School resource officers also play a role in security for several districts.
“We have school resource officers in every single one of our buildings. They’re vital to what we do. They do so many more things than just keep our building secure. They work in the role of mentor, counselor, just somebody kids can confide in, a trusting adult, all of the while making sure that they keep all of the bad things out of the building,” said Garlock.
“We are in discussions with Sheriff Treglia and we’re trying to get a contract worked out so we can get an SRO out here for us because we’re on an island out here by ourselves. We don’t have any police officers at all. We do want somebody in the building with a gun. We’re not comfortable right now in having teachers do it,” said Rentschler.
“We are currently in talks with the board of education about securing a school resource officer for next year. We will be looking at doing that over the next month or two and making a decision to have a resource officer on grounds every day,” said Dakin.
Funding some of the needed security improvements will be up to voters.
“In May we’re running a one mill levy that would create $400,000, and that money would be used to add three additional resource officers. We currently have one, but that one officer travels among the four buildings. So this would put a resource officer in every building. It would give us an additional mental health counselor because as we saw in Parkland, a lot of that goes back to mental health, and we only have one mental health counselor for 3,300 students, so we would like to add an additional mental health counselor. Then the final piece of that levy would pay for additional security upgrades, anything we would like to do with our camera system. We need new servers for that. They could help pay for things like the notification system, so that will be on the ballot May 7, and we’re hoping that the community sees value in it because the main goal is to just to provide more protection for our kids and our staff. Keeping kids safe is one of the most important things we can do,” Rex added.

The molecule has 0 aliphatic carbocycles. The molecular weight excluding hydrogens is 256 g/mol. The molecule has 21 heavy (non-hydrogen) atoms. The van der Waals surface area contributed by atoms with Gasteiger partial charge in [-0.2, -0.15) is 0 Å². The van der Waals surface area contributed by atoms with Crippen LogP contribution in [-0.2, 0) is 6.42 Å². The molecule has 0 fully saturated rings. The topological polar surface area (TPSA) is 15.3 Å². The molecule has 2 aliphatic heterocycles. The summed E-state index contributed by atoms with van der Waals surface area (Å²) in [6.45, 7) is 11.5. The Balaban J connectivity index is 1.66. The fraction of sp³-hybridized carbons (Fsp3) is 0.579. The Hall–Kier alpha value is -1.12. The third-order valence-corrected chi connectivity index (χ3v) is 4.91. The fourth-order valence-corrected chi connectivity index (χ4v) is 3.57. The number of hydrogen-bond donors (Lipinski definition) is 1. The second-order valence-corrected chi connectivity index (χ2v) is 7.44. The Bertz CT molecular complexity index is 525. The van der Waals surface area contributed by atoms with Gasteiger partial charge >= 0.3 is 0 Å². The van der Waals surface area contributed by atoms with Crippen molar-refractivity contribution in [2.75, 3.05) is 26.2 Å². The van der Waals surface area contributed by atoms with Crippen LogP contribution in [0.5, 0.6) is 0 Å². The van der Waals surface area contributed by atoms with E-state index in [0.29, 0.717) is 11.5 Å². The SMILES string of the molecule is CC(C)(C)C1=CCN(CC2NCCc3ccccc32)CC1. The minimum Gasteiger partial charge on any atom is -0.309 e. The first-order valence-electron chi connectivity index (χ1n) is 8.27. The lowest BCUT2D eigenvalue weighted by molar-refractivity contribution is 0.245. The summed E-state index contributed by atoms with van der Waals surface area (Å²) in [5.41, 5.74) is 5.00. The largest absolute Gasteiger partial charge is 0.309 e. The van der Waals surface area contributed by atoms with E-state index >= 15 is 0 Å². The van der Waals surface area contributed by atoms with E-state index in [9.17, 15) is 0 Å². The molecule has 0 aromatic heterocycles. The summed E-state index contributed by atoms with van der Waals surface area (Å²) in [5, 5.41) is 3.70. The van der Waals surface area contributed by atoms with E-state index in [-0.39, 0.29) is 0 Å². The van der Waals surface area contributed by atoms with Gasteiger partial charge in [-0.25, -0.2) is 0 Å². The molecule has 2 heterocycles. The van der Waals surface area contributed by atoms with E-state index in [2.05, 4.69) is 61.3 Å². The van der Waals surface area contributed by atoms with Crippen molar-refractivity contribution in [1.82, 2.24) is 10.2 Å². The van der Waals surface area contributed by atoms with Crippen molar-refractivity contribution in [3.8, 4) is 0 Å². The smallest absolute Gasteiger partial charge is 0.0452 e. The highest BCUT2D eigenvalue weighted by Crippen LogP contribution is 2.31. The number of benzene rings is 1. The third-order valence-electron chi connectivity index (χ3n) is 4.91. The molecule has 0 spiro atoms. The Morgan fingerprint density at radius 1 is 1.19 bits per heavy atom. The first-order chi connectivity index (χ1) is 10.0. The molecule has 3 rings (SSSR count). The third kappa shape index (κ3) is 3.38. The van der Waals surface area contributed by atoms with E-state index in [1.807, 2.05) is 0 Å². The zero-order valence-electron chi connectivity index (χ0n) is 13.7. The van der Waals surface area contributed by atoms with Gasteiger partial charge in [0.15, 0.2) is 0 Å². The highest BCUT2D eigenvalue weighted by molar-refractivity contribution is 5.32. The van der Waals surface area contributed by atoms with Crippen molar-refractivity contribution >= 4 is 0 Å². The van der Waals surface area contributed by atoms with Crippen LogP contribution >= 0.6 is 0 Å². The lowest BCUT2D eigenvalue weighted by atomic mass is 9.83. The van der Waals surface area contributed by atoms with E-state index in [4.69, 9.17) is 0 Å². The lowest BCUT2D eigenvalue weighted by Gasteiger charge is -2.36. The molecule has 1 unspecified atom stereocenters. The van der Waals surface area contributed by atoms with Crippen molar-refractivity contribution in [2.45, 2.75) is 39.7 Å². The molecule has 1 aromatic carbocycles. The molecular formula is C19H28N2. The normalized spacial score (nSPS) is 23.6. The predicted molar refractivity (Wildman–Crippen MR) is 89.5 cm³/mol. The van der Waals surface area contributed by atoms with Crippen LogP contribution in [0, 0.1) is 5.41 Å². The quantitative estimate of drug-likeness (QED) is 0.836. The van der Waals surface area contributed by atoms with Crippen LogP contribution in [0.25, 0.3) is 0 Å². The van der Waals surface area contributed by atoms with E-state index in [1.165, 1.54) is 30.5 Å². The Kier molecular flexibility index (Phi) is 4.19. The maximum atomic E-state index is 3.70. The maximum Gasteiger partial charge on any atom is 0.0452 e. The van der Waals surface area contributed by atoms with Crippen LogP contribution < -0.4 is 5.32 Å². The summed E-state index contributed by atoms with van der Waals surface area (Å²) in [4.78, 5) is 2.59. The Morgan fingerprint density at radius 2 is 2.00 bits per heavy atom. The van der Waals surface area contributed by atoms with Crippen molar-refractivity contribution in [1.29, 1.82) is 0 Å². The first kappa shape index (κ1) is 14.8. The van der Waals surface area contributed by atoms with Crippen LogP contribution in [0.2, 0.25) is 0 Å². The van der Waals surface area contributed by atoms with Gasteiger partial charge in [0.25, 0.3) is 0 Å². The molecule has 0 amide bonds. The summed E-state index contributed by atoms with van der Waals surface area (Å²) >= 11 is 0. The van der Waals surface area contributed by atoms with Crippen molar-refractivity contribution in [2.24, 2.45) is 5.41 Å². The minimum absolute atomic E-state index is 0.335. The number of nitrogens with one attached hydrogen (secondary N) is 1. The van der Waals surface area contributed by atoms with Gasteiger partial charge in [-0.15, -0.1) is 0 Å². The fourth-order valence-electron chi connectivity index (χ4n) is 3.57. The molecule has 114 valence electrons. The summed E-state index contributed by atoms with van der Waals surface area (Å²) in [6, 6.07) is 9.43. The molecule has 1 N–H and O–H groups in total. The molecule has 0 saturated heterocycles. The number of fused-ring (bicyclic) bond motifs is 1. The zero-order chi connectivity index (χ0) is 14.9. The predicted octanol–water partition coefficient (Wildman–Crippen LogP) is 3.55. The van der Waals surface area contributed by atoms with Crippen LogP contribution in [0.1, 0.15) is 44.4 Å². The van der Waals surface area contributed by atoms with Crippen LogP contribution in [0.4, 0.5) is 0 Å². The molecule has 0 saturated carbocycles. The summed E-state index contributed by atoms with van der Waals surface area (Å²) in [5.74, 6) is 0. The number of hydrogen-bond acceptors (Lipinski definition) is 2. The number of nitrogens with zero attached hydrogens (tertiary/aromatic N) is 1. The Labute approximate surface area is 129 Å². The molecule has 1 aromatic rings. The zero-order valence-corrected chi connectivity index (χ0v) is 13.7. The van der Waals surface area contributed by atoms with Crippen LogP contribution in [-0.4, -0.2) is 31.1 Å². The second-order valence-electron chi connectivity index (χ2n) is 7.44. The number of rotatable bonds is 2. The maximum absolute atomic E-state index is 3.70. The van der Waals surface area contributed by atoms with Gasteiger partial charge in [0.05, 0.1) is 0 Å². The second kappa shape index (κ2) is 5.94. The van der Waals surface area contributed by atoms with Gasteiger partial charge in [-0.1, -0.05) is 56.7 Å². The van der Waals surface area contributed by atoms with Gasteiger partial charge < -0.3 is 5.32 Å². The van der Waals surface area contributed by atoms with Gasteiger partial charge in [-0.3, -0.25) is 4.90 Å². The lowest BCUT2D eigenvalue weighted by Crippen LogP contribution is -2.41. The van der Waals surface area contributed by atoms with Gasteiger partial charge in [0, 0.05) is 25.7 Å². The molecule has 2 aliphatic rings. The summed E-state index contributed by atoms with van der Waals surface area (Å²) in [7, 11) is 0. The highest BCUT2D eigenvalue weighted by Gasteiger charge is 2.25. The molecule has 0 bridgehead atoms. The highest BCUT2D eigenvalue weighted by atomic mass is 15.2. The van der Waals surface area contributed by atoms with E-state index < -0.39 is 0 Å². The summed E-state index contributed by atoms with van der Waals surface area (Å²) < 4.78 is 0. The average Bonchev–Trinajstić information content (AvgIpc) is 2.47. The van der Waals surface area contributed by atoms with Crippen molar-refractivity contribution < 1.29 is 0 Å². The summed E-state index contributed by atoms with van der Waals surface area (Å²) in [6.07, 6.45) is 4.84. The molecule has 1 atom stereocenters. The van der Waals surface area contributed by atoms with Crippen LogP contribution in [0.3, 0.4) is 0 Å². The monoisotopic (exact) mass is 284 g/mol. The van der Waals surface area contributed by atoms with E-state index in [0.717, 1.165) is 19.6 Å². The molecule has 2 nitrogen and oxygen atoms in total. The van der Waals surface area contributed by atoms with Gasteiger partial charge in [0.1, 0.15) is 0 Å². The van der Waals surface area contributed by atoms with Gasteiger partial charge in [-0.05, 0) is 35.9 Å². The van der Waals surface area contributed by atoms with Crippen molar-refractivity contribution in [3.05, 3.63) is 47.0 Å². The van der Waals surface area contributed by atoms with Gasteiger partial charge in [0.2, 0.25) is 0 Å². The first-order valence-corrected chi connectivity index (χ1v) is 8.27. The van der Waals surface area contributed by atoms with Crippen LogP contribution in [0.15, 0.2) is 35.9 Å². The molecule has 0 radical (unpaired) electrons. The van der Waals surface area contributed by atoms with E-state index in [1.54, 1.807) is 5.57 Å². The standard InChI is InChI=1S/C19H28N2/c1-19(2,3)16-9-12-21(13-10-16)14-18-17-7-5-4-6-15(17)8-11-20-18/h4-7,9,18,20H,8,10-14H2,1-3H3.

Allen East has also taken the step of eliminating school counselors.
“We’ve gone straight to social workers because we’re trying to be real proactive and catch kids who have mental problems before they do something that’s going to harm all of us. In all of the shootings that you’ve seen, there are signs that these kids had mental instability and it should have been caught by the school, so we have two full-time social workers on staff here that do a great job working with our pre-K through 12 kids to help them with suicide prevention, help them with mental disabilities and those sort of things,” said Rentschler.
Reach Sam Shriver at 567-242-0409.